Rich Internet applications and their brainchild, software-as-a-service, are expensive to build. Today they represent the most challenging development process yet.
Moving beyond software testing to understand and measure the structural quality of the entire software system is the key to preventing software glitches.
How to overcome the biggest hurdles to agile adoption in Enterprise IT shops.
Gartner offers an prescription for enterprise architecture ROI
Microsoft didn't want price to be a barrier to SharePoint users
How to keep your Web apps running smoothly when workloads rise.
According to Gartner, cloud computing still has some maturing to do
Bloated enterprise systems are taking more time and money without providing what organizations really need. Learn how Agile methods can help.
Adopters cite OSS' low-cost licensing, flexibility, and -- crucially -- freedom from a Microsoft lock-in as its most attractive features.
Mainframe pros have joined with IBM to tout the virtues of Big Iron-based cloud computing.
A surprising number of open source adopters don't have official OSS policies, exposing them to IP infringement or other violations
Azure amounts to Microsoft's "most significant coordinated shift in strategy" since it got come-to-the-Internet religion in 1995.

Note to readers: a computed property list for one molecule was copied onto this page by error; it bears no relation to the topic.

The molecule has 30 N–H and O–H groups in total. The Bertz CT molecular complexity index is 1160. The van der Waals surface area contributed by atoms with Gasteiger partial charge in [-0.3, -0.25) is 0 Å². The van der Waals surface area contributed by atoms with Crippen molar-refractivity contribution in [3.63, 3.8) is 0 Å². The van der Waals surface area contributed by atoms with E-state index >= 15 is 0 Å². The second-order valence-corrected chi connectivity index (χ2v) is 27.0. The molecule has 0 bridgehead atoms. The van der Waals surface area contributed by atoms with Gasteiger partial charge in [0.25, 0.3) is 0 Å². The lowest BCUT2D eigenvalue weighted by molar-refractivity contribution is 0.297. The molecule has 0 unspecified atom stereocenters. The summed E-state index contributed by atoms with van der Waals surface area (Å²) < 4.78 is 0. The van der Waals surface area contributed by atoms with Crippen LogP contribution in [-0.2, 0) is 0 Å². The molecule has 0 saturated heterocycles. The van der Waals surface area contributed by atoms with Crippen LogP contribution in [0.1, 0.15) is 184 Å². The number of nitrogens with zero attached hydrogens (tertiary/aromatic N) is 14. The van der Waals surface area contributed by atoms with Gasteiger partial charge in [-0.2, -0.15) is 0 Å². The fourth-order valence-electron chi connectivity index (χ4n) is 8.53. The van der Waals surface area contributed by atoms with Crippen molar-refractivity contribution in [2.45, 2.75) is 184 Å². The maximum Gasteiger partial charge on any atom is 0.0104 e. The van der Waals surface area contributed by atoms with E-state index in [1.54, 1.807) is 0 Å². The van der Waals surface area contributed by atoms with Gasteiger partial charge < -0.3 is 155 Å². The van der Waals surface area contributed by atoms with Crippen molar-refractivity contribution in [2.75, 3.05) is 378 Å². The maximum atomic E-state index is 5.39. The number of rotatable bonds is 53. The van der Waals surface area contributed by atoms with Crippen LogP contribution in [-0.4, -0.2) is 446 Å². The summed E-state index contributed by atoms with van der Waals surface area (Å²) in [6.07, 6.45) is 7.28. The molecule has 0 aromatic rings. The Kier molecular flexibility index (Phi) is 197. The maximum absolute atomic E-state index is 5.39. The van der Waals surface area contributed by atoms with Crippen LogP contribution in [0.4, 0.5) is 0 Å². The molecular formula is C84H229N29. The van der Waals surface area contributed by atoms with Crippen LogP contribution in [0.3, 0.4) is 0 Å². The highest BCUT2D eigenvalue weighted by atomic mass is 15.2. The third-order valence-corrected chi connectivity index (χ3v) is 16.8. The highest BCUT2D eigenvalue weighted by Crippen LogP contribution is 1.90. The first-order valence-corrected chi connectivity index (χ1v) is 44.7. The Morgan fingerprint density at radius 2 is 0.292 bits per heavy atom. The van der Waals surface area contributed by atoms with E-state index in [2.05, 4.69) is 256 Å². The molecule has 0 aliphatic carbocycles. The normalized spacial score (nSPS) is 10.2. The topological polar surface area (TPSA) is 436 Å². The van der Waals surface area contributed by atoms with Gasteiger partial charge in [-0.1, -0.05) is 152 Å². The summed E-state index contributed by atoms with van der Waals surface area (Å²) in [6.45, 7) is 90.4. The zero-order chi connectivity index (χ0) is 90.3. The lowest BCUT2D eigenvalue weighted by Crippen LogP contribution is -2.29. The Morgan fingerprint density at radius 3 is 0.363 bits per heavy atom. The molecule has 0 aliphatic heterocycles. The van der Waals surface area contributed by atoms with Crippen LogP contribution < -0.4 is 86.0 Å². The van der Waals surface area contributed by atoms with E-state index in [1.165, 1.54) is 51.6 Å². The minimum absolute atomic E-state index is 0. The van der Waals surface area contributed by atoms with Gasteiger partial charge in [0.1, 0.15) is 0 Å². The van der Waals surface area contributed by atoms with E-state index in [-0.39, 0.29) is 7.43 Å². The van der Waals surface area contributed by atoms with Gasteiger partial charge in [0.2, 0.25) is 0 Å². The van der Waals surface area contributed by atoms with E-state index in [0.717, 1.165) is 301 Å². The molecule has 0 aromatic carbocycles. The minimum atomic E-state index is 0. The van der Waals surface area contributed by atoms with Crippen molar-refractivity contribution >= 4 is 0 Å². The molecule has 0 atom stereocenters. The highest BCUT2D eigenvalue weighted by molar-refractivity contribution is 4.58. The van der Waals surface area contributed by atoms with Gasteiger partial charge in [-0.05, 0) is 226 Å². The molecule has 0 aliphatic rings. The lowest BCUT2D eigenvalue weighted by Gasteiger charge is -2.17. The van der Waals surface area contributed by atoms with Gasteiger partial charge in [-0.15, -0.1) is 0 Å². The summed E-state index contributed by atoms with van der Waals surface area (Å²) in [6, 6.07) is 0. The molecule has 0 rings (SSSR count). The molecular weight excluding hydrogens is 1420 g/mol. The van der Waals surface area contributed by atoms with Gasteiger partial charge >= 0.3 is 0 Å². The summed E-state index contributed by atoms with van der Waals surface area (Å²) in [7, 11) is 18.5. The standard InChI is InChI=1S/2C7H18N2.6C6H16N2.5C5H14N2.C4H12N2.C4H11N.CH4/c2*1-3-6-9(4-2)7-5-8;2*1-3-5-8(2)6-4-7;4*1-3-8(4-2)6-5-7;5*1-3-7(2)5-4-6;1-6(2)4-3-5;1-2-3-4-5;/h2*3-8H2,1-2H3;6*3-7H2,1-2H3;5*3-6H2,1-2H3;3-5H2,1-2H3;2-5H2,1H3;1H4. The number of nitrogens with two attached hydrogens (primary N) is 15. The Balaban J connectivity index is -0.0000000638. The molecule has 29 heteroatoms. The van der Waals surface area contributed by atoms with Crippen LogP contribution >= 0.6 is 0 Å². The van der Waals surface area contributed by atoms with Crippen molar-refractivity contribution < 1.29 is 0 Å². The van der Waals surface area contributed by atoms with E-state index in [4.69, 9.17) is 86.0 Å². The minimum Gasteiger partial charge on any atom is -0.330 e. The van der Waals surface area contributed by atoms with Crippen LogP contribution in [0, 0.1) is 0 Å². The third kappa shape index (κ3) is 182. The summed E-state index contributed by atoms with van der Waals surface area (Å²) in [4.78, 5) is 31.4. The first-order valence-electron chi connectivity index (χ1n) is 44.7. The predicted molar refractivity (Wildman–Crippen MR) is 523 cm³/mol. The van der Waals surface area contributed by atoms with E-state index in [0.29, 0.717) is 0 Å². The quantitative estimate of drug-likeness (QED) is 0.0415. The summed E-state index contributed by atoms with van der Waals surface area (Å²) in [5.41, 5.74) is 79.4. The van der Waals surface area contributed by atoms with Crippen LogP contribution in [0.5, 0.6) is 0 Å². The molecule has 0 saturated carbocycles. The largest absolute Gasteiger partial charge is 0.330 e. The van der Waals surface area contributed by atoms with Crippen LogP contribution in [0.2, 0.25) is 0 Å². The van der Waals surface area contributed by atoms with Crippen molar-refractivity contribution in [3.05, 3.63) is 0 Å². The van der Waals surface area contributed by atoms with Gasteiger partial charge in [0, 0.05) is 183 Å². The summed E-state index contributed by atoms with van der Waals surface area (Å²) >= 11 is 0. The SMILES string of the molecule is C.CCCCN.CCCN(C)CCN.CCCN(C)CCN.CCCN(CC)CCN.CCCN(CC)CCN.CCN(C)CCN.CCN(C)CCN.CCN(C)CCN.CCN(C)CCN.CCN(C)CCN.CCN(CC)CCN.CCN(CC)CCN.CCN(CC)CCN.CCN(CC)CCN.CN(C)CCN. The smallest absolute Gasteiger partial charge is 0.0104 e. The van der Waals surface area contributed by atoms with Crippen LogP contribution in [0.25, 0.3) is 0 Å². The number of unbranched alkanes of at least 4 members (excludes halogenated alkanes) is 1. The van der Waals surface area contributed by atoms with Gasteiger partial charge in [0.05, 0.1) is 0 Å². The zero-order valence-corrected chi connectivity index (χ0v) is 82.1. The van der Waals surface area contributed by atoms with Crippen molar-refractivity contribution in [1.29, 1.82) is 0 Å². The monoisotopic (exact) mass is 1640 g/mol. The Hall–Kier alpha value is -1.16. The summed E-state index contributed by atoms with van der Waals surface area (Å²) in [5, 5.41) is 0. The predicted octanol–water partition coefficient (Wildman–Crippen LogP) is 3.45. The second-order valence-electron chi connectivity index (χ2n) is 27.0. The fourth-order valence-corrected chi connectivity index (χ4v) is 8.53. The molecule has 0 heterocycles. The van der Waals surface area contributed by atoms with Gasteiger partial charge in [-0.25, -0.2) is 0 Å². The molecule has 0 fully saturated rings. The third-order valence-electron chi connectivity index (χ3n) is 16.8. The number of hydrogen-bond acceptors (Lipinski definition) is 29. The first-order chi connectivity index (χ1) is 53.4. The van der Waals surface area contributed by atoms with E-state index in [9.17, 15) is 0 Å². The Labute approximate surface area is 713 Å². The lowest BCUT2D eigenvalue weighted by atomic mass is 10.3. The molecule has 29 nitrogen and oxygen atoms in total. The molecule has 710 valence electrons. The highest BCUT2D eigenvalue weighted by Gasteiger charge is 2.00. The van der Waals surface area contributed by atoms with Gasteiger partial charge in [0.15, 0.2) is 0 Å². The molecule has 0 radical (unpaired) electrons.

If SOA, modernization, and Web 2.0 are complementary IT efforts, then why are they so often viewed as separate initiatives?
We examine how virtualization can benefit developers, the drawbacks of the technology when it comes to testing, and best practices developers can use to exploit the capabilities of virtualization.
Why are hardware and database behemoths focusing so much attention on a segment that -- just 18 months ago -- was a relatively sleepy niche?
Why traditional enterprise software is in disarray, and what technology can be of greatest assistance.
According to a new survey, .NET appears to be widening its lead over Java EE.
You don't typically think of Big Iron as a locus of Web 2.0 activity -- but IBM is trying to recast it as such
Cloud computing isn't just a flash in the pan, advocates argue: it's game-changing.
Web 2.0 technologies have barely scratched the surface of application development. Here’s what’s in store.